A.D.: This means that the patient's perspective must be taken into account every time. We want our students to be able to notice and identify what is going to be crucial in contact with a given person. There are patients for whom the most important thing is medical knowledge and precise communication of all information. They need a professional doctor. But there are also many people for whom the most important thing is that the doctor shows them concern and empathy. Such patients are looking for a doctor-caretaker. When we are conducting classes in communication, we want students to be able to quickly recognize what the patient's expectations are, and at the same time have a whole range of skills to deal with the situation at hand. In communication classes, we always take these two plains into account - i.e. we teach specific skills and the ability to use them depending on the context.

It is now emphasized that good communication with the patient means better recovery rates. Research proves this. How does communication translate into more effective therapy?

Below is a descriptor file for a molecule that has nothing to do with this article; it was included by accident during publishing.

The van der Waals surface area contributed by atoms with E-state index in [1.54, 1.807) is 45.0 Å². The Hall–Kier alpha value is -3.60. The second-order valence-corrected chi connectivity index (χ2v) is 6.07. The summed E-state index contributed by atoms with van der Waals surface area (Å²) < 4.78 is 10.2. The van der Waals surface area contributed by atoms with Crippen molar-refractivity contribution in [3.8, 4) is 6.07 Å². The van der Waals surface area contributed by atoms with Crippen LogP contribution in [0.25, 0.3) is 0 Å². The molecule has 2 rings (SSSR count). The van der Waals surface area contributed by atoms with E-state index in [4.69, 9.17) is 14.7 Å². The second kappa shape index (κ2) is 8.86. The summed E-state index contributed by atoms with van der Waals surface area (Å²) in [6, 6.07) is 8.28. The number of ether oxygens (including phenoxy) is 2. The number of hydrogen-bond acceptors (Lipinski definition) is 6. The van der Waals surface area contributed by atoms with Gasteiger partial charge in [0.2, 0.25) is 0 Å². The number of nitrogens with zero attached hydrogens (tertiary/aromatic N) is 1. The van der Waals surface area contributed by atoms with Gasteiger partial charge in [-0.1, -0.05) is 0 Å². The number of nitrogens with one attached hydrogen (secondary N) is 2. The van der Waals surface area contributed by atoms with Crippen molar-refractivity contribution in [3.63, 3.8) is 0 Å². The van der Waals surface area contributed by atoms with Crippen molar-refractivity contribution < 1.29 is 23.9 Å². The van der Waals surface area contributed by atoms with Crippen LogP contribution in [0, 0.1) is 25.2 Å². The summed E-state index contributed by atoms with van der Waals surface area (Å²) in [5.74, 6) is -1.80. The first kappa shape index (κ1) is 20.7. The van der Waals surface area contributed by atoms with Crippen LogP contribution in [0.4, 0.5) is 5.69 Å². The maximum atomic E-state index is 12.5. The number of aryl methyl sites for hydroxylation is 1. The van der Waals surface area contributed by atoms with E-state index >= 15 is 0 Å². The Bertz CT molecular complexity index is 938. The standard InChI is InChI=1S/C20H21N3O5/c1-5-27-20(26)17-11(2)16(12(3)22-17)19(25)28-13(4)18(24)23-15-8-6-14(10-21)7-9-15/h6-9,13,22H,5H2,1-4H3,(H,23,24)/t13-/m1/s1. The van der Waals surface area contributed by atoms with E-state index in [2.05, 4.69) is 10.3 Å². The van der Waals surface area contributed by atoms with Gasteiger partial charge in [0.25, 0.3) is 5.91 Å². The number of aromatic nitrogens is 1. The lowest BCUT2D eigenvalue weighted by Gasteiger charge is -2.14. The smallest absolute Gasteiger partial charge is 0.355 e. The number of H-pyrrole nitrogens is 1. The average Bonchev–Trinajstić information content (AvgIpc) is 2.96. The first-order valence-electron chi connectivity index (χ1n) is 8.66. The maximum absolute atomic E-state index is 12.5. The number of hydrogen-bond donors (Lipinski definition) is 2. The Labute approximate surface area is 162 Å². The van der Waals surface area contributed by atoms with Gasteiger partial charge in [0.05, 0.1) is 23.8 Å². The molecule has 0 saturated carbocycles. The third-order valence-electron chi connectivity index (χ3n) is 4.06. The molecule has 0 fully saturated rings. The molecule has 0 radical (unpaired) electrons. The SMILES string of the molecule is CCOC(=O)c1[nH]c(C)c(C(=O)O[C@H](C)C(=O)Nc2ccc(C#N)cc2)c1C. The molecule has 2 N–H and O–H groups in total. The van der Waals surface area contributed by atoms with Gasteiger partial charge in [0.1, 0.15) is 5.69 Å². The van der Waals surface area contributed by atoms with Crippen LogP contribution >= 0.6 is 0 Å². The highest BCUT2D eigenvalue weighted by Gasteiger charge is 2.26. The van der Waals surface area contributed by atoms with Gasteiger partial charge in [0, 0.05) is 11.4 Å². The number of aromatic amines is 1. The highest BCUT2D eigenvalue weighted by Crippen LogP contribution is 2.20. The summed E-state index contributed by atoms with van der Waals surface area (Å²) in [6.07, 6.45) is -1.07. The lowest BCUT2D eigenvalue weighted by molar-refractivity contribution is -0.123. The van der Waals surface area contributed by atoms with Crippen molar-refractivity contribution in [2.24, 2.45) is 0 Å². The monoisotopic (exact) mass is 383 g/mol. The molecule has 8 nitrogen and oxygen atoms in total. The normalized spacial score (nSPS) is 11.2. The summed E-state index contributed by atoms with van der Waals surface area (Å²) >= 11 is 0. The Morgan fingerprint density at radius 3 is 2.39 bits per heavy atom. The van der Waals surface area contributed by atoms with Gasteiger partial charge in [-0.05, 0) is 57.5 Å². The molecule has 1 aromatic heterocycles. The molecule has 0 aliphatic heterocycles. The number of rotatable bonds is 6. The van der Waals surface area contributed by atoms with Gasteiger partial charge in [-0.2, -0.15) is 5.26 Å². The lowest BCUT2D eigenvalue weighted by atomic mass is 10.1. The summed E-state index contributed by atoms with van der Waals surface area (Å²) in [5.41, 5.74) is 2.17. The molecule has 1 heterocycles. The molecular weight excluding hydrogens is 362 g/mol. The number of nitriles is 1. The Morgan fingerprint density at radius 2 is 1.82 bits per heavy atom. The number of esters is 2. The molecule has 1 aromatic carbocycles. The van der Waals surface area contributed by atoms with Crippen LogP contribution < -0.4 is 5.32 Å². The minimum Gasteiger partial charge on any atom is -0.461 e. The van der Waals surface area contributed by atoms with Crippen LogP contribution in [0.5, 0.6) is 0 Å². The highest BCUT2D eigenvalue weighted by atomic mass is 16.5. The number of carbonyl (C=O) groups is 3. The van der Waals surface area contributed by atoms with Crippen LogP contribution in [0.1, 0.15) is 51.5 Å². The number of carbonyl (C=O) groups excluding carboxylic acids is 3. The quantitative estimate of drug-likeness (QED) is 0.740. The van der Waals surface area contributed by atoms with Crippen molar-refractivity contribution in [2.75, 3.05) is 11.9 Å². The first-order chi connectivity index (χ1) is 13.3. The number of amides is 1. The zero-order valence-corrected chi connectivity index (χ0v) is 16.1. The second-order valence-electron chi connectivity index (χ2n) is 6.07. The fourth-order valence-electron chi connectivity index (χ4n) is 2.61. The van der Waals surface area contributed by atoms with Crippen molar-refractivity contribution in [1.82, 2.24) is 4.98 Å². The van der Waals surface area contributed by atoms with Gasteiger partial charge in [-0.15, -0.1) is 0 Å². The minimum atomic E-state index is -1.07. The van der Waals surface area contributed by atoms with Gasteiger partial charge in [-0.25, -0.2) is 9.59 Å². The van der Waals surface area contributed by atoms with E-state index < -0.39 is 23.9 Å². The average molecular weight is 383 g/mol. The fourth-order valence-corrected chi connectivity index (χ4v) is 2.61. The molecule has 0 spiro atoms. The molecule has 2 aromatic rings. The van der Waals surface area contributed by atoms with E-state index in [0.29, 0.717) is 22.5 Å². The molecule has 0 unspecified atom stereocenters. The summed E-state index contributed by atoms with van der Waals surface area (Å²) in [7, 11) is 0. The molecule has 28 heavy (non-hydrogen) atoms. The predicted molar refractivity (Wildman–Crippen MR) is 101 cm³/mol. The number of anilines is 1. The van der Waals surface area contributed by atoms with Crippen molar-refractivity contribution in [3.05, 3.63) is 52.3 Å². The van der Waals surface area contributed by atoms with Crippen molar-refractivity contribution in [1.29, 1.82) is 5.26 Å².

A.D.: Let's start with the diagnosis. In order to correctly make a diagnosis and order appropriate tests, you need to do a good interview. Adequate questions should be asked, and space for the patients to say what is of key importance to them. Sometimes encouragement is needed to bring out embarrassing information or information that the patient does not necessarily want to talk about right away. Another issue is the way of providing information about what is wrong with the patient, what it entails, and what treatment is possible. Whether or not the patients follow the instructions depends on their ability to understand this. Communication skills also help motivate the patient to, for example, stick to a diet or be physically active. It is worth emphasizing that communication is also an important trust-building tool. If the patient trusts their doctor, they are more likely to ask a question, talk about their difficulty in complying with the prescription, or that they are afraid to go to a test. Usually, patients' decisions depend on such often unspoken doubts: I will go get tested / I do not go get tested, I will follow a diet / I will not stick to it, I will take medications consistently / I will do it my own way. Good relationships based on trust and understanding with healthcare professionals are of paramount importance for the decisions patients will make about their health.

Interviewed by: Iwona Kołakowska
Photo: Michał Teperek
Communication and Promotion Office MUW